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Tencent’s Westernised Arena of Valor takes $15m a year after launch

Tencent’s Westernised Arena of Valor takes $15m a year after launch

Tencent’s MOBA Arena of Valor has made $15 million in revenue since launching over a year ago in Europe and 10 months ago in North America.

According to Sensor Tower, the US has proven to be the game's most popular place across the App Store and Google Play, with 30 per cent of player spending hailing from the country.

Germany is the second largest market for the game and accounts for 14 per cent of revenue.

During September alone, the MOBA bagged $1.7 million, which proved to be its best return yet.

The figure represented a 49 per cent increase month-on-month from August and a 143 per cent growth year-on-year compared to September 2017. It should be noted, however, that this title wasn’t available in the US at that time, where it launched in December.

September also saw a boost to downloads, with 1.1 million players installing Arena of Valor. The haul of downloads represents a 170 per cent increase year-on-year.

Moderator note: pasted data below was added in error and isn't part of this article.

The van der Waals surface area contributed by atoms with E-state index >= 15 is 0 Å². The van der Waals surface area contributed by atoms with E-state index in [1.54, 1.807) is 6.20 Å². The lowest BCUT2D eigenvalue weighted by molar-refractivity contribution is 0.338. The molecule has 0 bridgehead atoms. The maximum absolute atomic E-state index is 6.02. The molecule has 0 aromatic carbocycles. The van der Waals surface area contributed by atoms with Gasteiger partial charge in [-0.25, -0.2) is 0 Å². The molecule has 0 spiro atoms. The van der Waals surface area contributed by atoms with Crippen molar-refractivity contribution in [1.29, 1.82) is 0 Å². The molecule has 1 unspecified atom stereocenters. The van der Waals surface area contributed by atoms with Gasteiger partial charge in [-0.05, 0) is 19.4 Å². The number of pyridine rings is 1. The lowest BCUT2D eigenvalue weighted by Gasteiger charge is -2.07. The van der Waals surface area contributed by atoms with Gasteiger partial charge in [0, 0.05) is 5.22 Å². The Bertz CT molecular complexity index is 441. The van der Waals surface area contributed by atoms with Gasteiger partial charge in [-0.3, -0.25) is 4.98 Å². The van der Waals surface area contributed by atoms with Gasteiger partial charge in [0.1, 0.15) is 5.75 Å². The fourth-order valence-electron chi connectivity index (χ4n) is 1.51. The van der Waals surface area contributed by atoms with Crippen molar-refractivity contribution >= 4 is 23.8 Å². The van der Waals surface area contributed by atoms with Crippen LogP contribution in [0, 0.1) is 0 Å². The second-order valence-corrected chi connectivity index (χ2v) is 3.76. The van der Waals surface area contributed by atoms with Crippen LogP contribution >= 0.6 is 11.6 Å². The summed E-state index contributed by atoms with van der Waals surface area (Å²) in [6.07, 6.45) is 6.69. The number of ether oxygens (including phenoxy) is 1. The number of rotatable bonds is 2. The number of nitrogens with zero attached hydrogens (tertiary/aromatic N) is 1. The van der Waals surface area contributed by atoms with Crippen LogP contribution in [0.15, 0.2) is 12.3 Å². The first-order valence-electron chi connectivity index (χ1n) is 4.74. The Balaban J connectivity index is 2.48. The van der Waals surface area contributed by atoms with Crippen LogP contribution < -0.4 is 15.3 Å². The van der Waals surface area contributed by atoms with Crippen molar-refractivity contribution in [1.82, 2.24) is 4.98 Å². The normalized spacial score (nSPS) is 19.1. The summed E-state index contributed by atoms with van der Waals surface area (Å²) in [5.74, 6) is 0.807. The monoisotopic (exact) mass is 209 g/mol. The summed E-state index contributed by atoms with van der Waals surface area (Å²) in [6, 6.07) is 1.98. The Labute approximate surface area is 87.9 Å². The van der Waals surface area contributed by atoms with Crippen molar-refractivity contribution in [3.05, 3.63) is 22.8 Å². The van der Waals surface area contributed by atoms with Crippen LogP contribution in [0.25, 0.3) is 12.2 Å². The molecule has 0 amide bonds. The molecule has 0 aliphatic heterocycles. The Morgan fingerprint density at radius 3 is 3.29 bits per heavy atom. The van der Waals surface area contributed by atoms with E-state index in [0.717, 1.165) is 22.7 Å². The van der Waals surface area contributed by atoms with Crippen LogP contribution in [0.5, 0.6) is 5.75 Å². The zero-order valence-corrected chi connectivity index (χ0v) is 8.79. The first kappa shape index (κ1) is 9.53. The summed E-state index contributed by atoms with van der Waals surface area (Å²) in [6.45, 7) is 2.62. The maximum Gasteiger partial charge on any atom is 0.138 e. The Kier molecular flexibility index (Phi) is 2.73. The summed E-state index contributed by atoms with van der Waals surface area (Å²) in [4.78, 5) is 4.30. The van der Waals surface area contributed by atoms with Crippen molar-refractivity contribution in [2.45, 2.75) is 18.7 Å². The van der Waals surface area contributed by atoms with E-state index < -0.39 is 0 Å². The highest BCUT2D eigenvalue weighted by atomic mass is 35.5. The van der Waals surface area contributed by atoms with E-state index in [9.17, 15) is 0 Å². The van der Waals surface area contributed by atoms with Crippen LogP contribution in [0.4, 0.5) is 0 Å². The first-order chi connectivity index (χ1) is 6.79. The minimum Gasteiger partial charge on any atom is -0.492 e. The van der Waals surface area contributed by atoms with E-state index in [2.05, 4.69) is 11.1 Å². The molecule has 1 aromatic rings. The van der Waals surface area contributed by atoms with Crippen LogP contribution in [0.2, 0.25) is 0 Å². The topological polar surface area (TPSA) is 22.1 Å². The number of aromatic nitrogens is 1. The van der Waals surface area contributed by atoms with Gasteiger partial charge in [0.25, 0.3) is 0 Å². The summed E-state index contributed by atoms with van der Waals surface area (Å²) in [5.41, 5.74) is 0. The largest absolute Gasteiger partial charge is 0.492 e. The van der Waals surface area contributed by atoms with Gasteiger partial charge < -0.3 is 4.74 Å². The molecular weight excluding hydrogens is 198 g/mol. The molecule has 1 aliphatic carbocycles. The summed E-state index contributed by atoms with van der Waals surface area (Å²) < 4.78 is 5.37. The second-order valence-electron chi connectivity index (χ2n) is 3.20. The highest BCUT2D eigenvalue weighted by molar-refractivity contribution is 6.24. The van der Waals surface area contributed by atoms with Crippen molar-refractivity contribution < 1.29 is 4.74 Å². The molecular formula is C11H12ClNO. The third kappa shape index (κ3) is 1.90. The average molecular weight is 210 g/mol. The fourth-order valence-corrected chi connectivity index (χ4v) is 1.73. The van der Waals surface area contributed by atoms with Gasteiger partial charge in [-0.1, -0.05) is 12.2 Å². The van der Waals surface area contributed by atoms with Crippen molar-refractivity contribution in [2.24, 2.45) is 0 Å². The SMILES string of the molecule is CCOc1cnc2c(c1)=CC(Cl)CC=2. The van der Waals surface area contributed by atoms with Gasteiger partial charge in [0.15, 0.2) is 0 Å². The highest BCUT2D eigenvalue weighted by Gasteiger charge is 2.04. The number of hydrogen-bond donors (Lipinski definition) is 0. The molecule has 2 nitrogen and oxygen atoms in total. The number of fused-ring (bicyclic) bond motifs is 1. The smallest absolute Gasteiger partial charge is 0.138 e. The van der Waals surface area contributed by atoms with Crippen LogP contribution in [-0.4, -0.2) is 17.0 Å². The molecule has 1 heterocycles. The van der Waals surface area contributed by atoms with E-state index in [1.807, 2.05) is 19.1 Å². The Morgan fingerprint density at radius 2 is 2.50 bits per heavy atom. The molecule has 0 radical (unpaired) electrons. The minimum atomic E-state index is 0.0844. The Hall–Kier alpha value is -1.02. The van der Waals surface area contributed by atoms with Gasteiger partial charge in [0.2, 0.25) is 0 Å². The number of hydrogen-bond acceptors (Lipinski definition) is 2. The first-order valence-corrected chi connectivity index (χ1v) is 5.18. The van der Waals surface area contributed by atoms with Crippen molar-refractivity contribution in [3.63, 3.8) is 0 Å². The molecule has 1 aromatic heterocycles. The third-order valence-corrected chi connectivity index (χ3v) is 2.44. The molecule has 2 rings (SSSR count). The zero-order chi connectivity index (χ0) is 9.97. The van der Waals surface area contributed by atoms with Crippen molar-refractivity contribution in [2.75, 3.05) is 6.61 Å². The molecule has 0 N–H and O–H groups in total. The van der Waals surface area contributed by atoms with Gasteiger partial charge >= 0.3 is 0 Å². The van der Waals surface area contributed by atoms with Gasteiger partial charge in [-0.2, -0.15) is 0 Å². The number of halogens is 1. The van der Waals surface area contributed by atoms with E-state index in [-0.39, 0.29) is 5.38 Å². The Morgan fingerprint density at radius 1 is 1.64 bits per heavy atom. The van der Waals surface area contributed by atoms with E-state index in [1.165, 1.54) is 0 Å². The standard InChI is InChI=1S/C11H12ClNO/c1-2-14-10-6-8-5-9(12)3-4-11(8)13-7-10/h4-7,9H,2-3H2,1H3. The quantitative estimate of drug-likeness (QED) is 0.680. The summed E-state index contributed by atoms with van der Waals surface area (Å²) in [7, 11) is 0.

The September’s performance pushed Arena of Valor’s total downloads past 16 million.

Conflicting fortunes

While the boost in performance is promising, Arena of Valor still finds itself in the shadow of its Eastern relative Honor of Kings.

Sensor Tower estimates Honor of Kings has made more than $3.5 billion in revenue since launching in November 2015, with 96 per cent of that coming from China.

In a previous interview with PocketGamer.Biz, Tencent America director of esports Ramon Hermann explained that the differing performances of the game come down to player perception.

“The phone is often one of the first gaming experiences that they have had, so playing games and playing them competitively seems like a natural suggestion there, and I don’t think anybody has asked themselves, is this potentially an inferior experience?" said Hermann.

“Whereas in the West, I think there is a bit of a stigma where early mobile games weren’t quite as powerful and quite as compelling as what we have today.”


Staff Writer

Iain is a freelance writer based in Scotland with a penchant for indies and all things Nintendo. Alongside PocketGamer.Biz, he has also appeared in Kotaku, Rock Paper Shotgun, PCGamesN and VG24/7.

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